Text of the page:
Euphausiid transport in the Western Arctic Ocean
Spitz, Yvette H.
Ashjian, Carin J.
Campbell, Robert G.
Moore, Sue E.
MetadataShow full item record
KeywordEuphausiid; Thysanoessa spp.; Bowhead whale; Balaena mysticetus; Western Arctic Ocean; Chukchi Sea; Lagrangian drifter; Zooplankton advection model
Euphausiids are commonly found in the stomachs of bowhead whales Balaena mysticetus hunted near Barrow, Alaska; however, no evidence exists of a self-sustaining population in this region. To explain euphausiid presence near Barrow, their transport from the northern Bering Sea was investigated through particle tracking experiments using velocity fields from an ocean general circulation model in 4 contrasted circulation scenarios (1997, 1998, 2002 and 2003). Euphausiids were released during their spawning season (April-June) in the bottom and surface layers in the northern Bering Sea, their endemic region, and tracked through the Chukchi-Beaufort Sea. Results show that both Anadyr Gulf and Shpanberg Strait are potential regions of origin for euphausiids. Topographically steered bottom particles have 4 to 5 times higher probability of reaching Barrow than surface particles (ca. 95% versus 20% of particles). As euphausiids are often found near the bottom on the northern Bering shelf, this suggests a very high probability of euphausiids reaching Barrow, making this location a privileged area for whale feeding. The main pathways to Barrow across the Chukchi Sea shelf are Central Valley (CV) and Herald Valley (HV). The transit to Barrow takes 4 to 20 mo. Arrivals at Barrow have 2 peaks at ca. 200 d (fall, CV particles) and 395 d after release (spring, mixed CV and HV) on average, because of the seasonal cycle of the Chukchi Sea currents. Elevated euphausiid abundance in the fall at Barrow is favored by a high Bering Strait northward transport and by southerly winds, driving organisms through CV rather than through the HV pathway.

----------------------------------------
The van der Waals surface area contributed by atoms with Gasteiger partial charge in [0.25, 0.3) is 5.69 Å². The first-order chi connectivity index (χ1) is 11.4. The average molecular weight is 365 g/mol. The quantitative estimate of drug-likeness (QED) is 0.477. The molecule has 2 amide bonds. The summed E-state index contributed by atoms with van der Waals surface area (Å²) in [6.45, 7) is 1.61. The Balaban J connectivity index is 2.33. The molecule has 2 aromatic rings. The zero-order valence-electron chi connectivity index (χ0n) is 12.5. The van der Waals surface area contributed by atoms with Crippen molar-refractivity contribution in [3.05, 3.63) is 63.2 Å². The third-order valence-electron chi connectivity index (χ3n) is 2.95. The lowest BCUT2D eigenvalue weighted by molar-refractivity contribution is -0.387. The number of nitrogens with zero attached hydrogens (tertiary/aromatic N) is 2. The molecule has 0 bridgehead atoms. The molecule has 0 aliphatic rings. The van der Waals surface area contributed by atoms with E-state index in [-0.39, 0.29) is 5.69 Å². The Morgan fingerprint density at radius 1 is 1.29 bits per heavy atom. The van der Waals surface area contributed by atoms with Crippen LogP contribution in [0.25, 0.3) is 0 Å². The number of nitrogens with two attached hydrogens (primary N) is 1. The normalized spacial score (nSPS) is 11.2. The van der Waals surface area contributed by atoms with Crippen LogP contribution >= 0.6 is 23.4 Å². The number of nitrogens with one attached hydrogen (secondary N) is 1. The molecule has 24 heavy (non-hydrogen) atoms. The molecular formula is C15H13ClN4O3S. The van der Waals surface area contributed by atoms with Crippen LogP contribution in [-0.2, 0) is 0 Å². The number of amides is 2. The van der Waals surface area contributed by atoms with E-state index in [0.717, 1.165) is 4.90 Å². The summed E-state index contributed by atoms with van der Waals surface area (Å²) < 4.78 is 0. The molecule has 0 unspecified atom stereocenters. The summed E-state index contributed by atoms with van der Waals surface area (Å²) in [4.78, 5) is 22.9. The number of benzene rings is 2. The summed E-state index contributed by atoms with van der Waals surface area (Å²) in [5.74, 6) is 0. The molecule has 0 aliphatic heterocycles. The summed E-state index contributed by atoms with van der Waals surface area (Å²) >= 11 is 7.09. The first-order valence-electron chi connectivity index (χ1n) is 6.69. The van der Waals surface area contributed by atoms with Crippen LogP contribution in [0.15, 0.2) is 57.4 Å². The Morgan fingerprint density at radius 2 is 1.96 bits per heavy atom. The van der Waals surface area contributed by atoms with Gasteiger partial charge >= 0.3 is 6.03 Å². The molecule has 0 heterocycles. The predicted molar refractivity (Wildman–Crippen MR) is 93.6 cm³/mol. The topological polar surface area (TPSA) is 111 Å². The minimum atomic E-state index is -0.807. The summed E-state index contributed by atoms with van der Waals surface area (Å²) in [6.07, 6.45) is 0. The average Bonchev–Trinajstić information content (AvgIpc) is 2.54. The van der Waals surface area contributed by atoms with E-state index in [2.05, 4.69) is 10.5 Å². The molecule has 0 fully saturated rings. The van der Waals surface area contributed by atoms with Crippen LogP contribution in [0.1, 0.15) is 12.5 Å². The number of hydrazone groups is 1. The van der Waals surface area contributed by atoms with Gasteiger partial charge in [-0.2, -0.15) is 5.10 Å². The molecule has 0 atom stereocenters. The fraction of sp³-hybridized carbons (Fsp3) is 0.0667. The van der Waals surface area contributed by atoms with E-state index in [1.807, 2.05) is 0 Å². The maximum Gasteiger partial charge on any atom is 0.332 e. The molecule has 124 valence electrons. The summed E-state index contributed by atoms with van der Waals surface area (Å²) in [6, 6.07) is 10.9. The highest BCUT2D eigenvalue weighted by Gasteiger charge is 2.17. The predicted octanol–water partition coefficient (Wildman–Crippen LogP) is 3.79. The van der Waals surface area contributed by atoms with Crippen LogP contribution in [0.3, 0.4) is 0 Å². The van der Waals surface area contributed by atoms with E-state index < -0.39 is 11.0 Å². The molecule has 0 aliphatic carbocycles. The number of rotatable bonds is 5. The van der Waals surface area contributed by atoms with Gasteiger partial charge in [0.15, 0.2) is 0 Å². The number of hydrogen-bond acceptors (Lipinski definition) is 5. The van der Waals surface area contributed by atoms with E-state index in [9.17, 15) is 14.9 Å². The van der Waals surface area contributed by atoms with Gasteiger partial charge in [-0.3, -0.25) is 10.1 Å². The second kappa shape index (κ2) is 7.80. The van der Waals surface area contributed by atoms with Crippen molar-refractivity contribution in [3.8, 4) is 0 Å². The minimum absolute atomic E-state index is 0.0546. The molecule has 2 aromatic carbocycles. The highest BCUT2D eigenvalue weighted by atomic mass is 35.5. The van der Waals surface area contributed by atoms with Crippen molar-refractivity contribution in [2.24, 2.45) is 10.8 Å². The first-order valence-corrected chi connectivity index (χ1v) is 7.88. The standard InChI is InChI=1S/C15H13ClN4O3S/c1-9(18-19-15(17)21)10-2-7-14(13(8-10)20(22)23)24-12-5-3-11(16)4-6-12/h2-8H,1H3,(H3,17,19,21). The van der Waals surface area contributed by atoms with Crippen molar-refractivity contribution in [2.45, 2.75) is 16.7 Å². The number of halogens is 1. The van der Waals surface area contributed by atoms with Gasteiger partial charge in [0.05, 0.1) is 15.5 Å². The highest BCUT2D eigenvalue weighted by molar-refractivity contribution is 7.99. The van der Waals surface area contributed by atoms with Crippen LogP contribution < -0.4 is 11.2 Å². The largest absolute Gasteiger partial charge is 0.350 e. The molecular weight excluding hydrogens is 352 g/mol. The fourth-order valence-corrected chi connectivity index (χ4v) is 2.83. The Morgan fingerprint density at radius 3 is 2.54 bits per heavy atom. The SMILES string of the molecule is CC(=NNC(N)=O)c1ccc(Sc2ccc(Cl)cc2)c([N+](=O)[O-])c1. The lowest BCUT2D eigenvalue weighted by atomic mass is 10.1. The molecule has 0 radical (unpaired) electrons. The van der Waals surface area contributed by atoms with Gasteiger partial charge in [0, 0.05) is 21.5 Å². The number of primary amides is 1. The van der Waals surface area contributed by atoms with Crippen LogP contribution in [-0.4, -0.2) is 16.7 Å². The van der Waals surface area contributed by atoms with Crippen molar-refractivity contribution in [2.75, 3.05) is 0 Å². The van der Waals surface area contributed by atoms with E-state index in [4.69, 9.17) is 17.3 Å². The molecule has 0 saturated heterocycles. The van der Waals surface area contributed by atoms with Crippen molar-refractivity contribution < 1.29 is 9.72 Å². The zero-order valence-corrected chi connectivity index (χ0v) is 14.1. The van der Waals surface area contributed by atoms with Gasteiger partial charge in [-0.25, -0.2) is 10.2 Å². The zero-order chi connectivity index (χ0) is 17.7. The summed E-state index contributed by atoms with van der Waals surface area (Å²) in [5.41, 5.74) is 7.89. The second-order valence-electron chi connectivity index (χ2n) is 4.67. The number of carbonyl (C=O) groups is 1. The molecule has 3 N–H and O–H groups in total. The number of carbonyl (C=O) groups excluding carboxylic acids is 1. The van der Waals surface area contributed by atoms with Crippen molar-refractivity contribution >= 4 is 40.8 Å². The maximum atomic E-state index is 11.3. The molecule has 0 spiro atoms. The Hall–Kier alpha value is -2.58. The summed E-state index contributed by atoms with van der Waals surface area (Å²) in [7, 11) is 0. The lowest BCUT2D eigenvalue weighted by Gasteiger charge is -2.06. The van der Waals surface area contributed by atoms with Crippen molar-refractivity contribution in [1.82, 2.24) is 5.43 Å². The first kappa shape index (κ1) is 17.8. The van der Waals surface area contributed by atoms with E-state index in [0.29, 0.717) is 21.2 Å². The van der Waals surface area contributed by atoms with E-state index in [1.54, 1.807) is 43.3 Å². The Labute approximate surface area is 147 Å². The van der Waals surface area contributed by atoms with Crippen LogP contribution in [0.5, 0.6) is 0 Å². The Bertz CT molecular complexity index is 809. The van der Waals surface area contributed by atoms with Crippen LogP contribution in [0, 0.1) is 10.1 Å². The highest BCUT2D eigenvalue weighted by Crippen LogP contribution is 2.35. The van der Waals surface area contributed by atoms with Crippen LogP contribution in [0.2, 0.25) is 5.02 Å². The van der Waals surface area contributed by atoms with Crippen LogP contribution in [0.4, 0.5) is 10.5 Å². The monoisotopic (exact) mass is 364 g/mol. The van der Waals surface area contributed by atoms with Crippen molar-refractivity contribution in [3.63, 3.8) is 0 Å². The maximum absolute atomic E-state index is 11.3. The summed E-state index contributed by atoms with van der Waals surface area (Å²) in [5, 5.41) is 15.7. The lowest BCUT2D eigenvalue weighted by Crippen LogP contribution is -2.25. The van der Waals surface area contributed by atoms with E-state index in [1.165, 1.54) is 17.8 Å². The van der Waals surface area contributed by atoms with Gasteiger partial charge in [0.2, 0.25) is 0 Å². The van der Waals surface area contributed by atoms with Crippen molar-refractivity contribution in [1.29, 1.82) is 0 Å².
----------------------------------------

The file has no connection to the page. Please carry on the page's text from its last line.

Author Posting. © Inter-Research, 2008. This article is posted here by permission of Inter-Research for personal use, not for redistribution. The definitive version was published in Marine Ecology Progress Series 360 (2008): 163-178, doi:10.3354/meps07387.
Suggested CitationArticle: Berline, Leo, Spitz, Yvette H., Ashjian, Carin J., Campbell, Robert G., Maslowski, Wieslaw, Moore, Sue E., "Euphausiid transport in the Western Arctic Ocean", Marine Ecology Progress Series 360 (2008): 163-178, DOI:10.3354/meps07387, https://hdl.handle.net/1912/5038
Showing items related by title, author, creator and subject.
Farmer, Jesse R.; Cronin, Thomas M.; de Vernal, Anne; Dwyer, Gary S.; Keigwin, Lloyd D.; Thunell, Robert C. (American Geophysical Union, 2011-12-17)We reconstructed subsurface (∼200–400 m) ocean temperature and sea-ice cover in the Canada Basin, western Arctic Ocean from foraminiferal δ18O, ostracode Mg/Ca ratios, and dinocyst assemblages from two sediment core records ...
Carbon dynamics in the western Arctic Ocean : insights from full-depth carbon isotope profiles of DIC, DOC, and POC Griffith, David R.; McNichol, Ann P.; Xu, Li; McLaughlin, Fiona A.; Macdonald, Robie W.; Brown, Kristina A.; Eglinton, Timothy I. (Copernicus Publications on behalf of the European Geosciences Union, 2012-03-28)Arctic warming is projected to continue throughout the coming century. Yet, our currently limited understanding of the Arctic Ocean carbon cycle hinders our ability to predict how changing conditions will affect local ...
Eddy transport of organic carbon and nutrients from the Chukchi Shelf : impact on the upper halocline of the western Arctic Ocean Mathis, Jeremy T.; Pickart, Robert S.; Hansell, Dennis A.; Kadko, David; Bates, Nicholas R. (American Geophysical Union, 2007-05-04)In September 2004 a detailed physical and chemical survey was conducted on an anticyclonic, cold-core eddy located seaward of the Chukchi Shelf in the western Arctic Ocean. The eddy had a diameter of ∼16 km and was centered ...